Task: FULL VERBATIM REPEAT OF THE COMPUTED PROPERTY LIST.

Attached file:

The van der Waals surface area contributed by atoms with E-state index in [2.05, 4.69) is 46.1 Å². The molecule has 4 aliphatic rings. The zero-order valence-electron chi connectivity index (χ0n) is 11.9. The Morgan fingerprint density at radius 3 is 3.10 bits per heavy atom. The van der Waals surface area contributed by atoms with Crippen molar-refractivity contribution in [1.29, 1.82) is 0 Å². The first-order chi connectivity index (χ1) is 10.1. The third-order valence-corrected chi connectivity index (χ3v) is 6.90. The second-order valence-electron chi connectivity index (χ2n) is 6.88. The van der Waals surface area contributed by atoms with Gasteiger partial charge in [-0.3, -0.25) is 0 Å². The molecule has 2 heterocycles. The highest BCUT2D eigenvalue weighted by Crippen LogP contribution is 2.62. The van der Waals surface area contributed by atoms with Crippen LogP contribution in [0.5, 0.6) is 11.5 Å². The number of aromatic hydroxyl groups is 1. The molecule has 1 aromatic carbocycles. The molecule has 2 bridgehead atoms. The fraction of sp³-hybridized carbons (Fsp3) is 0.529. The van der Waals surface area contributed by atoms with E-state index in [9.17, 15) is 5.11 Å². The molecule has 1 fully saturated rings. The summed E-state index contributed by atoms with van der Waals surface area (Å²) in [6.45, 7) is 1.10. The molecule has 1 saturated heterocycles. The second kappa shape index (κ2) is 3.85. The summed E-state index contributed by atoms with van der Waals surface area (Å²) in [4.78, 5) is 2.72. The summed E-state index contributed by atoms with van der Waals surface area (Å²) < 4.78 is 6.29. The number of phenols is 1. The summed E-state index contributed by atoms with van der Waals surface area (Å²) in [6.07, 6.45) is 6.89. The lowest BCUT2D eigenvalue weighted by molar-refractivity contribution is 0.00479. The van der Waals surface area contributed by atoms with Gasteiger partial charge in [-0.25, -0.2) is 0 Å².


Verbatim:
The van der Waals surface area contributed by atoms with E-state index in [2.05, 4.69) is 46.1 Å². The molecule has 4 aliphatic rings. The zero-order valence-electron chi connectivity index (χ0n) is 11.9. The Morgan fingerprint density at radius 3 is 3.10 bits per heavy atom. The van der Waals surface area contributed by atoms with Crippen molar-refractivity contribution in [1.29, 1.82) is 0 Å². The first-order chi connectivity index (χ1) is 10.1. The third-order valence-corrected chi connectivity index (χ3v) is 6.90. The second-order valence-electron chi connectivity index (χ2n) is 6.88. The van der Waals surface area contributed by atoms with Gasteiger partial charge in [-0.3, -0.25) is 0 Å². The molecule has 2 heterocycles. The highest BCUT2D eigenvalue weighted by Crippen LogP contribution is 2.62. The van der Waals surface area contributed by atoms with Crippen LogP contribution in [0.5, 0.6) is 11.5 Å². The number of aromatic hydroxyl groups is 1. The molecule has 1 aromatic carbocycles. The molecule has 2 bridgehead atoms. The fraction of sp³-hybridized carbons (Fsp3) is 0.529. The van der Waals surface area contributed by atoms with E-state index in [9.17, 15) is 5.11 Å². The molecule has 1 fully saturated rings. The summed E-state index contributed by atoms with van der Waals surface area (Å²) in [6.45, 7) is 1.10. The molecule has 1 saturated heterocycles. The second kappa shape index (κ2) is 3.85. The summed E-state index contributed by atoms with van der Waals surface area (Å²) in [4.78, 5) is 2.72. The summed E-state index contributed by atoms with van der Waals surface area (Å²) < 4.78 is 6.29. The number of phenols is 1. The summed E-state index contributed by atoms with van der Waals surface area (Å²) in [6.07, 6.45) is 6.89. The lowest BCUT2D eigenvalue weighted by molar-refractivity contribution is 0.00479. The van der Waals surface area contributed by atoms with Gasteiger partial charge in [-0.25, -0.2) is 0 Å².